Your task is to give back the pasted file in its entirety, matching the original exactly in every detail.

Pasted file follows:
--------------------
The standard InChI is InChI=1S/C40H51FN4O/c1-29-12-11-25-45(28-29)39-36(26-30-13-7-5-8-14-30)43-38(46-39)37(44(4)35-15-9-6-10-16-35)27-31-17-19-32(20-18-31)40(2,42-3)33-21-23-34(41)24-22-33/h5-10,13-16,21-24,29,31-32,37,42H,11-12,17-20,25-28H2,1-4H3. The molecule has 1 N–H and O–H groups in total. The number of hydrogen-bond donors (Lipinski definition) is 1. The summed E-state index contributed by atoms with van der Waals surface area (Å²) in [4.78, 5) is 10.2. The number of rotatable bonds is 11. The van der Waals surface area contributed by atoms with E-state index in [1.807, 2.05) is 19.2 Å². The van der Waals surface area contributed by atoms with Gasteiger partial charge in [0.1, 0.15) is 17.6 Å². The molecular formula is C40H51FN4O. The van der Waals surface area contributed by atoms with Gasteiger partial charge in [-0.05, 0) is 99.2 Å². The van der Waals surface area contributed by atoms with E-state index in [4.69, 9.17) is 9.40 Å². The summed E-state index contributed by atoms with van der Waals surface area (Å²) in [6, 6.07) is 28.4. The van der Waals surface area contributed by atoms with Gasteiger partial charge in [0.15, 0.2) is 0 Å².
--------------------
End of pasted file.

The standard InChI is InChI=1S/C40H51FN4O/c1-29-12-11-25-45(28-29)39-36(26-30-13-7-5-8-14-30)43-38(46-39)37(44(4)35-15-9-6-10-16-35)27-31-17-19-32(20-18-31)40(2,42-3)33-21-23-34(41)24-22-33/h5-10,13-16,21-24,29,31-32,37,42H,11-12,17-20,25-28H2,1-4H3. The molecule has 1 N–H and O–H groups in total. The number of hydrogen-bond donors (Lipinski definition) is 1. The summed E-state index contributed by atoms with van der Waals surface area (Å²) in [4.78, 5) is 10.2. The number of rotatable bonds is 11. The van der Waals surface area contributed by atoms with E-state index in [1.807, 2.05) is 19.2 Å². The van der Waals surface area contributed by atoms with Gasteiger partial charge in [0.1, 0.15) is 17.6 Å². The molecular formula is C40H51FN4O. The van der Waals surface area contributed by atoms with Gasteiger partial charge in [-0.05, 0) is 99.2 Å². The van der Waals surface area contributed by atoms with E-state index in [4.69, 9.17) is 9.40 Å². The summed E-state index contributed by atoms with van der Waals surface area (Å²) in [6, 6.07) is 28.4. The van der Waals surface area contributed by atoms with Gasteiger partial charge in [0.15, 0.2) is 0 Å².